Only weeks after opening its Employer Reporting Hotline, Services Australia has said that it is investigating hundreds of unemployed individuals after they submitted inappropriate job applications and wasted employers time by skipping interviews or refusing to work.
Employment Minister Stuart Roberts said in a media release on Friday that it was disappointing for more than 300 people to have been dobbed through the hotline by an estimated 110 employers. A further 240 are under investigation or are receiving penalties for their actions.
“At the end of the day, Australians expect everyone who can work to get into work, and some of the stories coming out of the Employer Reporting Line are frankly unacceptable,” Robert said.
“We’ve got reports from restaurants in Sydney that they’ve received numerous inappropriate job applications and had several applicants refuse to attend job interviews; we’ve also got reports of a Vet in Victoria that has had over a dozen individuals falsely answer yes to Are you a registered Veterinarian in Australia? wasting time which is so precious for small business owners.”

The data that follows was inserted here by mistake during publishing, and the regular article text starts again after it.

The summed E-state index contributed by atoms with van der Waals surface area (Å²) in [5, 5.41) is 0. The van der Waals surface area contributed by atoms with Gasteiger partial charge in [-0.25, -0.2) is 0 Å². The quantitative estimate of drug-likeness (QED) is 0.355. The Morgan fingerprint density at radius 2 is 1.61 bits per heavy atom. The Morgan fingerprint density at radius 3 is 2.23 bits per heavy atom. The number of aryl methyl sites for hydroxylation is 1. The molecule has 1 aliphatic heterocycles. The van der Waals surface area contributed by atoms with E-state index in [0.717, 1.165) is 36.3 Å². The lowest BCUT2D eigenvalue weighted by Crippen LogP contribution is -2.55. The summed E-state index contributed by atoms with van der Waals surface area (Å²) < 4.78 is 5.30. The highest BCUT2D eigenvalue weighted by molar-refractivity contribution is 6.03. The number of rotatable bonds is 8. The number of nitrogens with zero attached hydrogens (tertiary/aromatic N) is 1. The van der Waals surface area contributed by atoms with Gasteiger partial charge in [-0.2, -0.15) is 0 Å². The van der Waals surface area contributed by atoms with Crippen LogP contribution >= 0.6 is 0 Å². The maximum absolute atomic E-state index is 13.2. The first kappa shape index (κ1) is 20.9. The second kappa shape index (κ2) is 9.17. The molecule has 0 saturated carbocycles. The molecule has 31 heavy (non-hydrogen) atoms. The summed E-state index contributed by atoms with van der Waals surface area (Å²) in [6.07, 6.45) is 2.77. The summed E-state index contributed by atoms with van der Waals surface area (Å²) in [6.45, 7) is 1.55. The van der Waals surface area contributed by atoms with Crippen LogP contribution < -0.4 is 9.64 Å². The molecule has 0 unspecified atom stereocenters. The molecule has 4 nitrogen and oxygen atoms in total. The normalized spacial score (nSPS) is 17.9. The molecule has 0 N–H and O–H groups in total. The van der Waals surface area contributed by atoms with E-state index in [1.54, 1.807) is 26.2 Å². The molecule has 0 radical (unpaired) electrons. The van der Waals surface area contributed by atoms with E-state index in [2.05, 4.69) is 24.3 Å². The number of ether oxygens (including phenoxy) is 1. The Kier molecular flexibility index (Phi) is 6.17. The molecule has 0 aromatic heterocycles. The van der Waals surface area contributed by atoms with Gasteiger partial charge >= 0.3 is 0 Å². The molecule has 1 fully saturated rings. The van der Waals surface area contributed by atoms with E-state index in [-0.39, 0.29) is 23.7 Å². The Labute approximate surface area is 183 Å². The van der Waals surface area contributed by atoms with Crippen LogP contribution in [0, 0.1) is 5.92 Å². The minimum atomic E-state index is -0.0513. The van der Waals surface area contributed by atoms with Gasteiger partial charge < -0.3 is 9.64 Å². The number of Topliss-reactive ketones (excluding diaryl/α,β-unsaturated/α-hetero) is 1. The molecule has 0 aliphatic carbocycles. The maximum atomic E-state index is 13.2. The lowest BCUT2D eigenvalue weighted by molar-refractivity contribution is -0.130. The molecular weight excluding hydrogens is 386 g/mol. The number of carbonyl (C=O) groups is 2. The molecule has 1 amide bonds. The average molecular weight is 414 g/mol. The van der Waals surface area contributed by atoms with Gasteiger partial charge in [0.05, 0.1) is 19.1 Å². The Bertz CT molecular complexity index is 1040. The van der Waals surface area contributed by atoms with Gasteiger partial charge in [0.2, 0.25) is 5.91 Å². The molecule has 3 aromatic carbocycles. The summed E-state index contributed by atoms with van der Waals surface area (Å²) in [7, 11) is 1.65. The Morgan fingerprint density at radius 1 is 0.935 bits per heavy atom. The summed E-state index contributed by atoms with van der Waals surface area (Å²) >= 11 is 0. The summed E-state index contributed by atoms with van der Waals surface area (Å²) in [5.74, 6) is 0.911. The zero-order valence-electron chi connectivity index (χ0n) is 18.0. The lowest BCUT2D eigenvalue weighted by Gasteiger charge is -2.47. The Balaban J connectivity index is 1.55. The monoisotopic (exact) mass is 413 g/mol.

Roberts noted that with hundreds of businesses across the country crying out for workers and thousands of Victorians fighting to get back to work, it was difficult to see some people were wasting small business owners time.
According to Roberts, the leading reasons for employers reporting individuals were inappropriate application submissions, non-attendance at interviews, and leaving suitable employment.
Under the Morrison government’s unemployment scheme, unemployed people on Jobseeker are required to apply for at least 15 jobs every week to receive their payments. Those who are dobbed on through the hotline can have their welfare payments suspended.
The penalty mechanism has drawn criticism from the Australian Unemployed Workers Union (AUWU) who told the ABC in April that the line can be used to punish unemployed individuals who turn down jobs they feel are unsuitable.
“This line appears to be a bit of a PR exercise for the government to keep demonising unemployed people … it’s clearly a tool designed to pressure people,” a spokeswoman for the AUWU, Kristin O’Connell, said.
“The government is requiring people to apply for jobs they may not be suited to and then punishing them if they don’t take those jobs.”
Liberal National MP Warren Entsch told the Sydney Morning Herald and The Age that he had no issue with the hotline’s requirements because employers in his far north Queensland electorate regularly encountered applicants who didn’t really want to work.
“I’m constantly getting complaints when people are turning up for a job interview inappropriately dressed, very dismissive, and quite blatantly saying to prospective employers they don’t really want to do the job,” he said.
Roberts said that his message to businesses was that if they were getting messed around, call the Employer Reporting Line on 1300 361 241 or email firstname.lastname@example.org.